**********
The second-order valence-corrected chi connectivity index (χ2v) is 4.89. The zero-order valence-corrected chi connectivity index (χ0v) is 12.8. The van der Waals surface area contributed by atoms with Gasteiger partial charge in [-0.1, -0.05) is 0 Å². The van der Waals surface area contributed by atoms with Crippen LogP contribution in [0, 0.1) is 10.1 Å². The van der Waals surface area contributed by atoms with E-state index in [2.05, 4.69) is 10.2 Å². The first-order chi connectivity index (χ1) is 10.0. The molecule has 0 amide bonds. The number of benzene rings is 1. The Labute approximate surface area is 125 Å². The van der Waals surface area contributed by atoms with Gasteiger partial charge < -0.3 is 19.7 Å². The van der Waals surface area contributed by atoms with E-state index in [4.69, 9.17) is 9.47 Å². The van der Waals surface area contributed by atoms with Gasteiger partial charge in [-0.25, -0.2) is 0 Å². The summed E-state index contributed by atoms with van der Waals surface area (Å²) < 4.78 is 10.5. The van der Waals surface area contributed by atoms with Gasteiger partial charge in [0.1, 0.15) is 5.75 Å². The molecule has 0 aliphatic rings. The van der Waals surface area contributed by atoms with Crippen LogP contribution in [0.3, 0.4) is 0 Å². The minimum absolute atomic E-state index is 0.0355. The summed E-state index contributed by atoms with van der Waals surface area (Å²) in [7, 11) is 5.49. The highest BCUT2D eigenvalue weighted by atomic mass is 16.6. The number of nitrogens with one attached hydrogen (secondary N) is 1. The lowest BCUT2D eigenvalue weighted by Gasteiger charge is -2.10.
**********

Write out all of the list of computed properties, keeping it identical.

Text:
The second-order valence-corrected chi connectivity index (χ2v) is 4.89. The zero-order valence-corrected chi connectivity index (χ0v) is 12.8. The van der Waals surface area contributed by atoms with Gasteiger partial charge in [-0.1, -0.05) is 0 Å². The van der Waals surface area contributed by atoms with Crippen LogP contribution in [0, 0.1) is 10.1 Å². The van der Waals surface area contributed by atoms with E-state index in [2.05, 4.69) is 10.2 Å². The first-order chi connectivity index (χ1) is 10.0. The molecule has 0 amide bonds. The number of benzene rings is 1. The Labute approximate surface area is 125 Å². The van der Waals surface area contributed by atoms with Gasteiger partial charge < -0.3 is 19.7 Å². The van der Waals surface area contributed by atoms with E-state index in [4.69, 9.17) is 9.47 Å². The van der Waals surface area contributed by atoms with Gasteiger partial charge in [-0.25, -0.2) is 0 Å². The summed E-state index contributed by atoms with van der Waals surface area (Å²) < 4.78 is 10.5. The van der Waals surface area contributed by atoms with Gasteiger partial charge in [0.1, 0.15) is 5.75 Å². The molecule has 0 aliphatic rings. The van der Waals surface area contributed by atoms with Crippen LogP contribution in [0.3, 0.4) is 0 Å². The minimum absolute atomic E-state index is 0.0355. The summed E-state index contributed by atoms with van der Waals surface area (Å²) in [7, 11) is 5.49. The highest BCUT2D eigenvalue weighted by atomic mass is 16.6. The number of nitrogens with one attached hydrogen (secondary N) is 1. The lowest BCUT2D eigenvalue weighted by Gasteiger charge is -2.10.